Savor a Gourmet Trip Through Fukui

Savor a Gourmet Trip Through Fukui

Recommended Length: 3 Days

Fukui Prefecture is situated on the Sea of Japan and is renowned for its abundant seafood and rich cultural heritage. Embark on a 3-day gastronomic adventure to discover the defining dishes of the region, from delicate Echizen crab to hearty pork cutlet.


Day 1: Obama and Wakasa; Mackerel fit for an emperor and artful fugu

Obama is the starting point of the Saba Kaido, the ancient “mackerel highway” used for transporting seafood to the Imperial Court in the historical capitals of Nara and later Kyoto. Mackerel thus became a big part of the culinary culture and remains popular to this day, whether pickled, grilled, or served as sashimi.

One of Obama’s regional mackerel specialties is yakisaba (grilled mackerel) sushi. The fish is deboned, sliced, and grilled, then layered with shiso and ginger over vinegared rice. It is served at restaurants throughout Obama and can be bought as a bento lunchbox at shops and some train stations.

Wakasa to the east of Obama is known for Wakasa fugu, pufferfish farmed in Wakasa Bay. The waters of the bay remain cold later than other regions thanks to the spring snowmelt, which is said to make the meat tight and full of flavor, giving it a firm, chewy texture, and subtle sweetness. In its most popular form, Wakasa fugu is sliced into thin, translucent sashimi pieces and arranged on a plate to resemble delicate flower petals. Colorful or beautifully patterned ceramics are often chosen to enhance the aesthetics of the arrangement.


Day 2: Echizen and Ono; Iconic crab, abundant buckwheat, and delicious soul food

Echizen in the northern part of the prefecture is famed for the eponymous Echizen crab, named after the ancient Echizen province (present-day northern Fukui Prefecture). These snow crabs are one of Fukui’s iconic foods and can be enjoyed throughout the region, but especially in Echizen where the crab catch is largest. Enjoy Echizen crab boiled, grilled, as sashimi, or as part of a hot pot or rice bowl meal.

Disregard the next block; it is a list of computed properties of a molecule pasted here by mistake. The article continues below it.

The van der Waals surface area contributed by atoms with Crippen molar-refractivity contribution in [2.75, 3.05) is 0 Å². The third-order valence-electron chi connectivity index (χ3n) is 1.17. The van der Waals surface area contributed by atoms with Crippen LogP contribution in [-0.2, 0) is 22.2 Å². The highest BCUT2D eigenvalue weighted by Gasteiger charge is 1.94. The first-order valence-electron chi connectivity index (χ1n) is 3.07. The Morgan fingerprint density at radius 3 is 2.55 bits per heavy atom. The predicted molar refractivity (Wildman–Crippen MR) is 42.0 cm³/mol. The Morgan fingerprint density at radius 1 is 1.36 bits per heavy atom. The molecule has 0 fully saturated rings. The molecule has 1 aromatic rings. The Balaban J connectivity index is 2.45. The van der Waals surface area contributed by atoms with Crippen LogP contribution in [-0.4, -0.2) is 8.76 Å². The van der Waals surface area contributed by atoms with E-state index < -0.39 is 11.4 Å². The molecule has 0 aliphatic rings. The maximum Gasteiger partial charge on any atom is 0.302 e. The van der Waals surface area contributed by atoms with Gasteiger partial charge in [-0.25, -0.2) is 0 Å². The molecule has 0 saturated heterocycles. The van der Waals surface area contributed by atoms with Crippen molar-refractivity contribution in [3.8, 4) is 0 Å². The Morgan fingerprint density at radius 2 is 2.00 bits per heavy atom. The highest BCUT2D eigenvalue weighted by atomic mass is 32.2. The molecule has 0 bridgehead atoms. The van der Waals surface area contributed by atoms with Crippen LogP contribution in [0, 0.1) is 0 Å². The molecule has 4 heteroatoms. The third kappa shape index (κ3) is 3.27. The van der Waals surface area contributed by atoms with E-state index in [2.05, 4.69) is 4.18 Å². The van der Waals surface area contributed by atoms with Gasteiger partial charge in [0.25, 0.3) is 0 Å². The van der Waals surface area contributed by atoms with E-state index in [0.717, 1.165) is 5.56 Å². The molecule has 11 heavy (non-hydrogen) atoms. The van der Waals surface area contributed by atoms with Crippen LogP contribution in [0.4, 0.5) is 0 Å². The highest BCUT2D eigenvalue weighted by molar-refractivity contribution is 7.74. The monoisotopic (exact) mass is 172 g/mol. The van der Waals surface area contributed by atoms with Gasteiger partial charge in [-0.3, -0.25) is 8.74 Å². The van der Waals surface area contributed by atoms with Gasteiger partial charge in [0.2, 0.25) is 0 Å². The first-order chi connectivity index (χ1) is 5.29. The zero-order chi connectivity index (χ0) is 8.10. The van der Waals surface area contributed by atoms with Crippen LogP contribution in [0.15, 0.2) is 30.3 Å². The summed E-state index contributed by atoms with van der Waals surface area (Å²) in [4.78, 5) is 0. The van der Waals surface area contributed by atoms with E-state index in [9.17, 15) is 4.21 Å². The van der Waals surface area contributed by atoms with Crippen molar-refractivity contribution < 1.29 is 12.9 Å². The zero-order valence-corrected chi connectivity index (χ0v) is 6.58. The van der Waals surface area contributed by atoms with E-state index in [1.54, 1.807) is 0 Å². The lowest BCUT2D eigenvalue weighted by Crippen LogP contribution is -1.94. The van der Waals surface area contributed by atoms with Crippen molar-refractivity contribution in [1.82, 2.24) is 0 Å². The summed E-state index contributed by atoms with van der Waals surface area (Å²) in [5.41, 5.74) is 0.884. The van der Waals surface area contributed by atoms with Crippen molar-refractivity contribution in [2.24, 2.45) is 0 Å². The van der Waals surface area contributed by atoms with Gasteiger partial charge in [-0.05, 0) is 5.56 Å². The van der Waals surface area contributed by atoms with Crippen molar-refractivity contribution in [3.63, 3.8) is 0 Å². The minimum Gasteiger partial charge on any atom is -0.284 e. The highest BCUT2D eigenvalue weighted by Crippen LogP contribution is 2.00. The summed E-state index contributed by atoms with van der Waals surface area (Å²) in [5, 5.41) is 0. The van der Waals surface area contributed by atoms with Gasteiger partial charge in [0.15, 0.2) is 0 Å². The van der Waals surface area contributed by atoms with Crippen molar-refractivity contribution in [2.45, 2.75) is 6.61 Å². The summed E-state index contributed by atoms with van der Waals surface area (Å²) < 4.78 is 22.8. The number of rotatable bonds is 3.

Buckwheat was introduced to the area during the Warring States Period (1467–1568) when food was scarce. It was adopted as an alternative to rice due to its shorter harvest times. Today, the largest soba factory in Japan is in Echizen and produces around 50,000 meals’ worth of soba per day. Oroshi soba is a local favorite, a dish of cold soba topped with grated daikon, shaved bonito flakes, and chopped scallions. It is served with a dashi broth for pouring over the noodles or a dashi-based dipping sauce.

Heading inland to Ono, you can try a regional take on katsudon, pork cutlet served over rice. The city is famous for its quality groundwater fed by the surrounding mountains and forests. It is an ideal region for soy sauce production, because of the groundwater and its wet, rainy climate that helps to grow the koji mold used in the fermentation process. Ono soy sauce is rich yet slightly sweet, and can be used to enhance the flavor of a range of dishes. In shoyu katsudon, the soul food of the Ono area, a local soy sauce-based sauce is used in place of the typical tonkatsu sauce. Vegetables are served with the pork cutlet instead of egg, and toppings may include grated daikon, shredded cabbage, and perilla leaves.


Day 3: Fukui and Sakai; Tasty grilled chicken, smooth sake, and traditional dessert

Fukui and Sakui City, north of Echizen, are the final stops on this gastronomic tour.

Fukui is said to have the highest consumption of yakitori, or grilled chicken skewers, per capita in Japan. The capital of the prefecture, Fukui City, has a wide range of places to try this popular dish, from national chains to hole-in-the-wall eateries. A favorite type of yakitori is junkei, made with the meat of hens that have stopped laying eggs. The meat is popular for its firm texture.

Regional varietals of sake abound across the prefecture, thanks to the abundance of freshwater sources and rice. In Sakai, certain sake types are brewed using 200-meter-deep groundwaters from Mt. TakekurabeyamaThe water combined with locally grown rice gives the resulting sake a fragrant smooth flavor. Goes great with yakitori.

For some after-dinner indulgence, cleanse the palate with mizu yokan, a gelatinous dessert made from red beans and agar. Yokan is typically consumed as a summer treat, but in Fukui, it is considered more of a winter snack. This was due to Fukui mizu yokan being made with more water and less sugar which meant that the snack would not keep long at room temperatures in a time before refrigeration.

Onward Travels

After eating your way through Fukui, you’ll be well-positioned to explore Ishikawa to the north or Gifu to the east—prefectures that are also destinations for gastronomic tourism, as well as natural landscapes and historical sites.